Are you a first time founder? Or maybe you’re thinking about starting a business, but you don’t want to make the same mistakes that everybody else makes. Whatever the case may be, stick with me until the end of this article. Because I’m going to share with you five mistakes that I made as a first time founder.
By the end of this article, you’re going to have a few things that you can watch out for so that you can avoid making the same mistakes that I made.
Mistake #1: Building for the sake of building
The first mistake I made was building for the sake of building. A ton of times, first time founders get so caught up in the excitement of starting something that they just want to hit the ground running without actually planning a little bit more.
In my case, I didn’t actually know what we were really building. It started a company and behind the idea that college counselors that were charging parents and their kids a ton of money every single hour could potentially be undercut. But I didn’t exactly know beyond the undercut portion what I was going to do with my product or service, that was going to be all that different.
So as a result, we spent the first couple months of our business, simply pitching our cheaper college consulting services to parents and students. There wasn’t that big of a difference between our approach and the private college counselors.
When you build without a clear vision of what you’re going to do next, it’s really difficult for you to iterate on your idea. It’s also equally as challenging to stay focused and not get distracted by the next squirrel.
In my particular experience, it wasn’t until we had been consulting a ton of kids for several months, that we realized that we had to take a step back and think about how to scale our service into a product through an online course. At that point in time, we happen to be a little lucky as well in which it was the golden age of online courses. And so, our accessible course became something that was new value in the marketplace for helping kids get into college.
Mistake #2: Giving co-founders too much equity without vesting
The second mistake I made as a first time founder was giving my co-founders too much equity without vesting early on.
When I first started, I brought on one of my best friends. And at that time, I had no idea how to distribute equity. I was super young at that time and so what I simply did was, I ask my friend what he felt like was fair. We did a little bit of negotiation. And from there we settled on a number. And from that day on, once we sign that contract, he owned X percentage of our company.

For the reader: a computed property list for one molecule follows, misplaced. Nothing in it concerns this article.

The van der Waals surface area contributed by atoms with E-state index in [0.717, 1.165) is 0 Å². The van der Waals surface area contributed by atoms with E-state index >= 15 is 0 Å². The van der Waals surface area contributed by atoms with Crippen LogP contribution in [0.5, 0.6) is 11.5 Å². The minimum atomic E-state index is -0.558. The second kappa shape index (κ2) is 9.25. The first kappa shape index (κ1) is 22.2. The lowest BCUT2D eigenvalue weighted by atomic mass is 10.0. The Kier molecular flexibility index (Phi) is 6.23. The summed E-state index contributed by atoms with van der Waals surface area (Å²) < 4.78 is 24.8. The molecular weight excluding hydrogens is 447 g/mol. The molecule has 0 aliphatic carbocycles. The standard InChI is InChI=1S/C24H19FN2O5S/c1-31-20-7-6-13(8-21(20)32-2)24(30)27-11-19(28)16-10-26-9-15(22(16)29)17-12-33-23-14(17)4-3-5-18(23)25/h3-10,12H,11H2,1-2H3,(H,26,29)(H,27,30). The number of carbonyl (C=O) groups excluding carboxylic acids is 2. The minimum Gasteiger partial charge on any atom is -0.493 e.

Instead you should do is, you should make sure that each of your founders is on a vesting schedule. What that means is that for a period of time, they are slowly incrementally earning their equity until they earn their entire stake. Typically, vesting schedule is having a one year cliff. And what that means is that your co- founder has to be with the company and actively contributing to the company for that entire first year in order for them to earn in most cases, the first 25% of their equity stake.
From that point on, every single month after that, they earn an incremental piece in additional equity from what they’ve already accrued. So typically, it’s a four year vesting schedule, as opposed to simply giving your equity all at once.
By having everybody on a vesting schedule, it makes sure that everybody is in it to win it in terms of building up the business.
Mistake #3: Not building a team fast enough
The third mistake I made as a first time founder was not building our team fast enough. One of the biggest weaknesses of that business was that we never scaled our team beyond me and my co-founder.
So as a result, we pretty much had everything fall onto our plates. So, we were stuck working in our business as opposed to on our business. We were smart enough at that time to get some money so-called brand ambassadors that help spread the word at local high schools, but they didn’t actually help us with any of the college essay editing, the admissions prep and other related work.
Looking back, what I wish I had done was, started operationalizing the things that me and my co-founder were repetitively doing so that I could bring on a team of virtual assistants to help take some of the load off. If you haven’t already checked it out, I have a series on how to hire, where to hire, as well as how to manage virtual assistants that you might find helpful, if you’re struggling with this in your business right now.
The biggest takeaway that I learned later on though, was that once you have a working process in place, you want to document what that process is so you can begin working on the next process that needs to be put in place. Entrepreneurs often don’t delegate it enough so, as a result, they simply build themselves a job as opposed to a business.